Winter storm warning: Mountains will be hit with snow - WOWK 13 Charleston, Huntington WV News, Weather, Sports

Winter storm warning: Mountains will be hit with snow

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    UPDATE: Route 2 now open following tractor trailer accident

    Monday, August 25 2014 4:00 PM EDT2014-08-25 20:00:48 GMT
    A tractor trailer is blocking part of Route 2. The road is closed until further notice. Drivers heading in both direction are being asked to use the Big Ben Bowen Highway connector by Target to get around.
    A tractor trailer is blocking part of Route 2. The road is closed until further notice. Drivers heading in both direction are being asked to use the Big Ben Bowen Highway connector by Target to get around.

MONDAY EARLY MORNING UPDATE:

Reports of snow falling from Elkins to Snowshoe to Beckley.  Light drizzle and sprinkles are occurring in the valleys.  More snow will continue through the morning hours.

A WINTER STORM WARNING has been issued across the highest terrains of West Virginia.  Elkins, Marlinton and Snowshoe (Pocahontas and Randolph Counties) are all in the effected areas as snow accumulations will total 6 to 10 inches with some isolated higher amounts.  The valley areas could see 2 to 4 inches.

A WINTER WEATHER ADVISORY has been issued for Taylor, Nicholas, Webster, Upshur and Barbour Counties.  2 to 4 inches of accumulation are possible across the highest portions of terrain in these areas. 

IMPACTS:  A heavy, wet snow is also going to lead to some issues with trees.  A leaf canopy has developed heading in to spring and that will allow for some limbs to break.  The snow on the trees coupled with the gusty winds of 20-40 mph will cause some power disruptions.  Some travel problems will exists across the highest elevations.

CHARLESTON to PARKERSBURG: has a chance of seeing very light snow showers passing through.  The ridges could see a light dusting but most of this will rapidly melt.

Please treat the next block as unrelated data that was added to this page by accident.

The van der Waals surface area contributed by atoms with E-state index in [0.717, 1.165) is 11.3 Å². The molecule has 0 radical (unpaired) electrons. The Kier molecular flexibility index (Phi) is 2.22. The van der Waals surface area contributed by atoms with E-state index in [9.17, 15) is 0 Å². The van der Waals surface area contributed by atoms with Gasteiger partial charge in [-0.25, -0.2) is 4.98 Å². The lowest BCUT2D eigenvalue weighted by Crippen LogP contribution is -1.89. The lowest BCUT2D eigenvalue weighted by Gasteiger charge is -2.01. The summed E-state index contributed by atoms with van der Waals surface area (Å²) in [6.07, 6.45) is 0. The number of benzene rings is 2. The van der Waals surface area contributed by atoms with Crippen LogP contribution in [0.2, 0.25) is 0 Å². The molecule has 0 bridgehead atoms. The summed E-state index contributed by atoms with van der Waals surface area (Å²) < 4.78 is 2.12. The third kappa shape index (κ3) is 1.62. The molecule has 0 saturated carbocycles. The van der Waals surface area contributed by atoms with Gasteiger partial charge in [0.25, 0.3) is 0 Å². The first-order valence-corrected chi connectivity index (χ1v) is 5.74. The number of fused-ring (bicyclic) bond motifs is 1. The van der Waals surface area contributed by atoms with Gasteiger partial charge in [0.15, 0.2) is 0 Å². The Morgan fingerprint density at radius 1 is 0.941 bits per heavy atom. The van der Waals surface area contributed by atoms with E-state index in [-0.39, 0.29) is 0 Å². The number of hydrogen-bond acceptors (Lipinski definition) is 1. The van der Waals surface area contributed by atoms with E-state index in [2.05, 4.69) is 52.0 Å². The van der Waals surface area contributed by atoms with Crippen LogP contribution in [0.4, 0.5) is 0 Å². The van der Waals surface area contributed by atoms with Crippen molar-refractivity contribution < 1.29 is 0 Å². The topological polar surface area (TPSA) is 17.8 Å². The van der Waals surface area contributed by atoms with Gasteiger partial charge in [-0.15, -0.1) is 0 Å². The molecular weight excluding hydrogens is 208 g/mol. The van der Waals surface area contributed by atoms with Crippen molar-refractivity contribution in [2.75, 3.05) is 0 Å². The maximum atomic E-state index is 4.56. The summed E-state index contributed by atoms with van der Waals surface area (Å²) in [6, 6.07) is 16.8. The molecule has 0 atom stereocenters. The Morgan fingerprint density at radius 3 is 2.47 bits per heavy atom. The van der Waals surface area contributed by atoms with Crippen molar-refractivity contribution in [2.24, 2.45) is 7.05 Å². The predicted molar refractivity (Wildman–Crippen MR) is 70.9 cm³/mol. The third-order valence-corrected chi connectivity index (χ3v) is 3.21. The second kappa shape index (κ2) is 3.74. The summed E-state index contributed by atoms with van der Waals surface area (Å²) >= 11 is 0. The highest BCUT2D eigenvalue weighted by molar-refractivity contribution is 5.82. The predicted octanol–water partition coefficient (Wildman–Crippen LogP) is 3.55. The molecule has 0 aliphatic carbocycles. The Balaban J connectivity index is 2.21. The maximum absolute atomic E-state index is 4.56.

The snow total maps that are included with this story indicate the grand total, without the melting.  This means that most of the totals can be cut by 50 percent-70 percent and as you go down to the valley floors, you can cut these totals by almost 90 percent.  Forecast models do not take into account melting, just what the storm has the potential to produce.

 


ORIGINAL STORY

 

A rare late-April snow storm is possible across parts of Appalachia into the eastern Great Lakes and parts of western New England Sunday into Monday.

Although the snow could be heavy, little is expected to accumulate because the ground is to warm, Chief Meteorologist Spencer Adkins said.
"Currently, the weather models are really competing with some different ideas of exactly where the heavy snow will fall, but at this point there are some models that paint out some significant snow across the high terrain of West Virginia, especially in the northern sections of the state and into parts of the Eastern Panhandle," he said. "A shift of just a few miles in the actual track of the low could make a big difference in how much snow could be seen.

"It's important to note that there have been late April snowstorms, but any storm of that kind is driven by cold air aloft, while the surface temperature will be above freezing in many areas and the ground temperature is very warm now, so there should be some significant melting taking place."

If there was no melting, the eastern mountains could have a foot or two of snow, according to one forecast model. Beckley could see 8.7 inches, Summersville 18.2 inches and Elkins 25.45 inches. But, much of the snow is expected to melt quickly as it hits the ground because of recent weather that has warmed the ground, Adkins said.

"The range of possible snowfall accumulation on models is extreme for areas such as Snowshoe," he said. "One model we have calls for two feet of snow and another says possibly eight inches of snow and some other models show two to four inches of snow all for the same area.  Basically, the traditional high terrain areas that see the most snow in the winter are the spots that could have snow Sunday night into Monday and we'll hone it down from here."

People in the eastern part of the state should prepare for the possibility of heavy snow accumulation, Adkins said.

"Being able to project a storm this far ahead is good and bad," he said. "It's good so nobody is caught by surprise, but again, if there is a shift and the storm moves away, then it can lower people's confidence for the next storm forecast. 

"The best advice for people in the high terrain is to at least prepare for the chance of a decent Spring snow, and to tune in as the weekend goes along and not settle on the Friday forecast as the final answer.  We'll be watching it and making changes as the weekend unfolds."